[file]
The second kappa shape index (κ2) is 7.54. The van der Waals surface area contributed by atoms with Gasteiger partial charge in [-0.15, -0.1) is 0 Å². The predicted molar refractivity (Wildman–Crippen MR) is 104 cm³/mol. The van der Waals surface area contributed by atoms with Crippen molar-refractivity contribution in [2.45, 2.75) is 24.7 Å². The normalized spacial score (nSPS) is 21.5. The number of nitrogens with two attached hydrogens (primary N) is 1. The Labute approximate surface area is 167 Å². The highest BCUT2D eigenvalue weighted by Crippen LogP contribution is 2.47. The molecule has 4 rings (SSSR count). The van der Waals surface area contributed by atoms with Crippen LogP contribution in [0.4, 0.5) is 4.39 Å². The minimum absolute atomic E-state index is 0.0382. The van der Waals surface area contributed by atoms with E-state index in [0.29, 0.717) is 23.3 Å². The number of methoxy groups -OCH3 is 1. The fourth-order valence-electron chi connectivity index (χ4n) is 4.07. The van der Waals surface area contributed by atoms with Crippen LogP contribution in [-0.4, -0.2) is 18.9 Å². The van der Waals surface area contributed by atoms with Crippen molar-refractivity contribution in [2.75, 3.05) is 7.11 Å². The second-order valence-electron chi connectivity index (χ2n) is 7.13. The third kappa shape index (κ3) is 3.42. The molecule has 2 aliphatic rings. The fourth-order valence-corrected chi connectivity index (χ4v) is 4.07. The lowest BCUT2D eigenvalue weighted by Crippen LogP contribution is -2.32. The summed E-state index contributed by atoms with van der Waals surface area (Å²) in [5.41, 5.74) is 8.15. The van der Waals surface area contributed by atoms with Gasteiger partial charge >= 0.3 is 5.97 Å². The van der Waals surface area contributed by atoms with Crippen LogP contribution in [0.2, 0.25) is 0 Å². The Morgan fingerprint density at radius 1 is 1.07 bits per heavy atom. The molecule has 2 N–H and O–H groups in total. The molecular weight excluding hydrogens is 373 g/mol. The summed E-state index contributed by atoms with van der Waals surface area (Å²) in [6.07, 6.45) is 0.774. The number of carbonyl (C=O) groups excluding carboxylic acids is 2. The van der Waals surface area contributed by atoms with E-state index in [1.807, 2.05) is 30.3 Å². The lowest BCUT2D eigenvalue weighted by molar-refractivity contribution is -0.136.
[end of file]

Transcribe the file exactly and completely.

The second kappa shape index (κ2) is 7.54. The van der Waals surface area contributed by atoms with Gasteiger partial charge in [-0.15, -0.1) is 0 Å². The predicted molar refractivity (Wildman–Crippen MR) is 104 cm³/mol. The van der Waals surface area contributed by atoms with Crippen molar-refractivity contribution in [2.45, 2.75) is 24.7 Å². The normalized spacial score (nSPS) is 21.5. The number of nitrogens with two attached hydrogens (primary N) is 1. The Labute approximate surface area is 167 Å². The highest BCUT2D eigenvalue weighted by Crippen LogP contribution is 2.47. The molecule has 4 rings (SSSR count). The van der Waals surface area contributed by atoms with Crippen LogP contribution in [0.4, 0.5) is 4.39 Å². The minimum absolute atomic E-state index is 0.0382. The van der Waals surface area contributed by atoms with E-state index in [0.29, 0.717) is 23.3 Å². The number of methoxy groups -OCH3 is 1. The fourth-order valence-electron chi connectivity index (χ4n) is 4.07. The van der Waals surface area contributed by atoms with Crippen LogP contribution in [-0.4, -0.2) is 18.9 Å². The van der Waals surface area contributed by atoms with Crippen molar-refractivity contribution in [2.75, 3.05) is 7.11 Å². The second-order valence-electron chi connectivity index (χ2n) is 7.13. The third kappa shape index (κ3) is 3.42. The molecule has 2 aliphatic rings. The fourth-order valence-corrected chi connectivity index (χ4v) is 4.07. The lowest BCUT2D eigenvalue weighted by Crippen LogP contribution is -2.32. The summed E-state index contributed by atoms with van der Waals surface area (Å²) in [5.41, 5.74) is 8.15. The van der Waals surface area contributed by atoms with Gasteiger partial charge >= 0.3 is 5.97 Å². The van der Waals surface area contributed by atoms with Crippen LogP contribution in [0.2, 0.25) is 0 Å². The Morgan fingerprint density at radius 1 is 1.07 bits per heavy atom. The molecule has 2 N–H and O–H groups in total. The molecular weight excluding hydrogens is 373 g/mol. The summed E-state index contributed by atoms with van der Waals surface area (Å²) in [6.07, 6.45) is 0.774. The number of carbonyl (C=O) groups excluding carboxylic acids is 2. The van der Waals surface area contributed by atoms with E-state index in [1.807, 2.05) is 30.3 Å². The lowest BCUT2D eigenvalue weighted by molar-refractivity contribution is -0.136.